1234385_1384765375085203_350729604_nHi, thank you Love Romance Passion for having me. I’m B.D Hawkey, author of Old Sins Long Shadows, which is an historical romance with grit.

However, I would consider myself a reader of romance first and a rather fussy reader too as I have a list of pet peeves of things I dislike. I have always enjoyed writing, I have always had a dream to write a book, but perhaps not the confidence. One day I decided to start writing the sort of book I would like to read (minus my pet peeves, of course).

Old Sins, Long Shadows was published in August, 2013, however it wasn’t until five months later, and after some lovely feedback from complete strangers who had taken the time to write their reviews, did I have the confidence to tell my friends and extended family what I had done. So it just goes to show, although I knew what I would like to read in an historical romance, I was not so confident in what others would think. Thankfully it has all turned out well and I hope that my second book will be out towards the end of this year.

I think our worst critics are ourselves and my only regret is that I did not do it sooner. A dream can be big or small, and there will most probably be a lot of hurdles to get over first, but if you are not in the race, you will never get off the starting block. As John Wayne once said, “Courage is being scared to death…and saddling up anyway.” That’s exactly what I did on the day when I opened my laptop and started to write my debut novel. I may not have had a saddle in my hands, but I could smell its leather – and it was wonderful.

So what is your dream and what is the first step you need to take to make it happen?

Website http://www.bdhawkey.com
Facebook https://www.facebook.com/#!/BDHawkey
Goodreads https://www.goodreads.com/author/show/7219364.B_D_Hawkey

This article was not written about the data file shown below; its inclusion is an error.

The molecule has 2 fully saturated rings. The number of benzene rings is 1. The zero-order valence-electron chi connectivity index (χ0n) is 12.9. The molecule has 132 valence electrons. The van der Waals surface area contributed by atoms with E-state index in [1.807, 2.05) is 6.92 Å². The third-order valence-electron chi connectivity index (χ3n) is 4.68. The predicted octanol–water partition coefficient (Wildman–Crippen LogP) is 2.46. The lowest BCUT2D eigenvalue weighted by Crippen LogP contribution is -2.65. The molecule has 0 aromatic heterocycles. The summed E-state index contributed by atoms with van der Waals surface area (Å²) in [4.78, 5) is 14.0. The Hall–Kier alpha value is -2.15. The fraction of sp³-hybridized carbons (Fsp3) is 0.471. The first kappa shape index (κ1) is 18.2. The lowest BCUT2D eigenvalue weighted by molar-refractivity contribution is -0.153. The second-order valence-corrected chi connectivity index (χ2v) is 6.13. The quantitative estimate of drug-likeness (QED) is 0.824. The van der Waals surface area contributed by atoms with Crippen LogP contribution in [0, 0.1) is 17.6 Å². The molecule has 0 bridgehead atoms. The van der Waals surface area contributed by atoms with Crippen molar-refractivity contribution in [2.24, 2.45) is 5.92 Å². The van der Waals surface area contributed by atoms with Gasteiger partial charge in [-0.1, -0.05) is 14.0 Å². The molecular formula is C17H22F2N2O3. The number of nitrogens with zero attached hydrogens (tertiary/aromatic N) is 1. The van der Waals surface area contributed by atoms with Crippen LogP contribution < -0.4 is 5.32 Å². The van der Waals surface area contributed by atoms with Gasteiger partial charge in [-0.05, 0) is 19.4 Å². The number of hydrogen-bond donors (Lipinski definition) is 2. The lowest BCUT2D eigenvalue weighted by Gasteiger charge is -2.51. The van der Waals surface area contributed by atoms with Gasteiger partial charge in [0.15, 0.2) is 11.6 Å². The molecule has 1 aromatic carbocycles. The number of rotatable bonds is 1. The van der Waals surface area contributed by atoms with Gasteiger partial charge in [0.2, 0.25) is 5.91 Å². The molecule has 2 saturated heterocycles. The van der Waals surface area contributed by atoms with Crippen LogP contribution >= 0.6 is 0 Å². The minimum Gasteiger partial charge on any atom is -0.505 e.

Twitter https://twitter.com/BDHawkey

Old_Sins_Long_Shadow_CoverBook Blurb:

A Cornish Victorian romance set against the backdrop of the magnificent Bosvenna Estate, with eccentric rural characters and the sweeping hills of the dramatic Bodmin Moor. Janey Carhart’s story is a tale of obsession, jealousy and love. At the age of nine, Janey’s younger sisters die from scarlet fever and her grief stricken mother blames Janey for their deaths. Financial difficulties and a desire to win back her mother’s love, forces Janey to enter service where she quickly rises through the ranks.

Upon her arrival to the elegant Cornish Country Estate, she successfully secures a position of a lady’s maid for the wealthy and powerful Brockenshaw family. An exchange of letters between Lady Brockenshaw and her son ignites Janey’s interest, but Janey’s feelings for this mysterious and charming gentleman soon change her life forever.

Old sins cast long shadows and not only does Janey’s mother’s wrath affect Janey’s life, there are others whose sins risk destroying her, the people she cares about and her capacity to love again. Daniel Kellow, her neighbour, offers his help. A man who has, it is rumoured, killed a man. Who is the real Daniel Kellow and can she trust him? Can he trust her?

Buy: Old Sins Long Shadows